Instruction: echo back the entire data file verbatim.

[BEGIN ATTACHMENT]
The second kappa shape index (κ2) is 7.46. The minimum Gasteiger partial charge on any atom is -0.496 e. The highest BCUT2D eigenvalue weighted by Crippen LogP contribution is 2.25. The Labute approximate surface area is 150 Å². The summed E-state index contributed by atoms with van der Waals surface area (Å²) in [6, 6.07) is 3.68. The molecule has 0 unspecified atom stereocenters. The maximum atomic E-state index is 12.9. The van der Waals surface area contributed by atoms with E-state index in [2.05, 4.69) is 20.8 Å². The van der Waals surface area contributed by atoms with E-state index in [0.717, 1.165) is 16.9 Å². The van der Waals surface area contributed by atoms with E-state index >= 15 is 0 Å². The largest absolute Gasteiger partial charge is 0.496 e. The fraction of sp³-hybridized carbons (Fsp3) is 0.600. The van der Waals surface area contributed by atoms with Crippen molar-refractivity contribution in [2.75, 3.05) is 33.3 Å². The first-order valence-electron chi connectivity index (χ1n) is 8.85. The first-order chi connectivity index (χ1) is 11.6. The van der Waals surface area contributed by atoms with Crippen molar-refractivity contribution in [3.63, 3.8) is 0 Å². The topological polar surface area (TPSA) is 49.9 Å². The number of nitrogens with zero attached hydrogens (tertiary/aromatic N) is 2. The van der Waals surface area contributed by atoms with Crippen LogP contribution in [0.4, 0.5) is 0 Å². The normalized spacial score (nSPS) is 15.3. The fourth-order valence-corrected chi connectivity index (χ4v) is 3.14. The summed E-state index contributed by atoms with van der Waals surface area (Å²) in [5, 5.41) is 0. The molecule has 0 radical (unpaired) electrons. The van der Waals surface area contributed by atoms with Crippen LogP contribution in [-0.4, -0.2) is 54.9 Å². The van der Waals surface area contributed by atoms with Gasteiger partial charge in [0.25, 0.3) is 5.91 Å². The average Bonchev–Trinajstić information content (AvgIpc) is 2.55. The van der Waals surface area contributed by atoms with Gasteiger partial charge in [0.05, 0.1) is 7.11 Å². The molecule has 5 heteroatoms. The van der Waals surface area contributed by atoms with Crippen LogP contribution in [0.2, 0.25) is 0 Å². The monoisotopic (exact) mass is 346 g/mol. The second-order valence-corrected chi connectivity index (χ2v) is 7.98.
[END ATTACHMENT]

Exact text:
The second kappa shape index (κ2) is 7.46. The minimum Gasteiger partial charge on any atom is -0.496 e. The highest BCUT2D eigenvalue weighted by Crippen LogP contribution is 2.25. The Labute approximate surface area is 150 Å². The summed E-state index contributed by atoms with van der Waals surface area (Å²) in [6, 6.07) is 3.68. The molecule has 0 unspecified atom stereocenters. The maximum atomic E-state index is 12.9. The van der Waals surface area contributed by atoms with E-state index in [2.05, 4.69) is 20.8 Å². The van der Waals surface area contributed by atoms with E-state index in [0.717, 1.165) is 16.9 Å². The van der Waals surface area contributed by atoms with E-state index >= 15 is 0 Å². The largest absolute Gasteiger partial charge is 0.496 e. The fraction of sp³-hybridized carbons (Fsp3) is 0.600. The van der Waals surface area contributed by atoms with Crippen molar-refractivity contribution in [2.75, 3.05) is 33.3 Å². The first-order valence-electron chi connectivity index (χ1n) is 8.85. The first-order chi connectivity index (χ1) is 11.6. The van der Waals surface area contributed by atoms with Crippen molar-refractivity contribution in [3.63, 3.8) is 0 Å². The topological polar surface area (TPSA) is 49.9 Å². The number of nitrogens with zero attached hydrogens (tertiary/aromatic N) is 2. The van der Waals surface area contributed by atoms with Crippen LogP contribution in [0.4, 0.5) is 0 Å². The normalized spacial score (nSPS) is 15.3. The fourth-order valence-corrected chi connectivity index (χ4v) is 3.14. The summed E-state index contributed by atoms with van der Waals surface area (Å²) in [5, 5.41) is 0. The molecule has 0 radical (unpaired) electrons. The van der Waals surface area contributed by atoms with Crippen LogP contribution in [-0.4, -0.2) is 54.9 Å². The van der Waals surface area contributed by atoms with Gasteiger partial charge in [0.25, 0.3) is 5.91 Å². The average Bonchev–Trinajstić information content (AvgIpc) is 2.55. The van der Waals surface area contributed by atoms with Gasteiger partial charge in [0.05, 0.1) is 7.11 Å². The molecule has 5 heteroatoms. The van der Waals surface area contributed by atoms with Crippen LogP contribution in [0.2, 0.25) is 0 Å². The monoisotopic (exact) mass is 346 g/mol. The second-order valence-corrected chi connectivity index (χ2v) is 7.98.